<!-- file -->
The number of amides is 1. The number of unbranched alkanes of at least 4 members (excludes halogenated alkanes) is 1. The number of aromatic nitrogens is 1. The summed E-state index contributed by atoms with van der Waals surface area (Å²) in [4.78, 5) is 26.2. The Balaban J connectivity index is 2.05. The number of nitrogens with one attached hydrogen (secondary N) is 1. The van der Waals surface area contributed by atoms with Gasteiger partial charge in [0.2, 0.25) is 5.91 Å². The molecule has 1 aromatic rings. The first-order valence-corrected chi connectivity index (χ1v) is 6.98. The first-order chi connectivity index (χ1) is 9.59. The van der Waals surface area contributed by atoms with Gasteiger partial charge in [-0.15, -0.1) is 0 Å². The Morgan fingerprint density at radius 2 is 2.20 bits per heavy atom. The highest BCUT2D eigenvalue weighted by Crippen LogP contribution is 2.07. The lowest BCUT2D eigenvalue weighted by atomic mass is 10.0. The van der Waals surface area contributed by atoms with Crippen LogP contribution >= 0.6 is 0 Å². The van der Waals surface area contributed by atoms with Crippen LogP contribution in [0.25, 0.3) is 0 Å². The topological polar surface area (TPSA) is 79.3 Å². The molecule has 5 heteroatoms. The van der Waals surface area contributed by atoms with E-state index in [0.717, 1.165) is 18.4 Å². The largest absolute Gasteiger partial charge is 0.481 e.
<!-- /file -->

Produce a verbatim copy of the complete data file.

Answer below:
The number of amides is 1. The number of unbranched alkanes of at least 4 members (excludes halogenated alkanes) is 1. The number of aromatic nitrogens is 1. The summed E-state index contributed by atoms with van der Waals surface area (Å²) in [4.78, 5) is 26.2. The Balaban J connectivity index is 2.05. The number of nitrogens with one attached hydrogen (secondary N) is 1. The van der Waals surface area contributed by atoms with Gasteiger partial charge in [0.2, 0.25) is 5.91 Å². The molecule has 1 aromatic rings. The first-order valence-corrected chi connectivity index (χ1v) is 6.98. The first-order chi connectivity index (χ1) is 9.59. The van der Waals surface area contributed by atoms with Gasteiger partial charge in [-0.15, -0.1) is 0 Å². The Morgan fingerprint density at radius 2 is 2.20 bits per heavy atom. The highest BCUT2D eigenvalue weighted by Crippen LogP contribution is 2.07. The lowest BCUT2D eigenvalue weighted by atomic mass is 10.0. The van der Waals surface area contributed by atoms with Crippen LogP contribution >= 0.6 is 0 Å². The van der Waals surface area contributed by atoms with Crippen LogP contribution in [0.25, 0.3) is 0 Å². The topological polar surface area (TPSA) is 79.3 Å². The molecule has 5 heteroatoms. The van der Waals surface area contributed by atoms with E-state index in [0.717, 1.165) is 18.4 Å². The largest absolute Gasteiger partial charge is 0.481 e.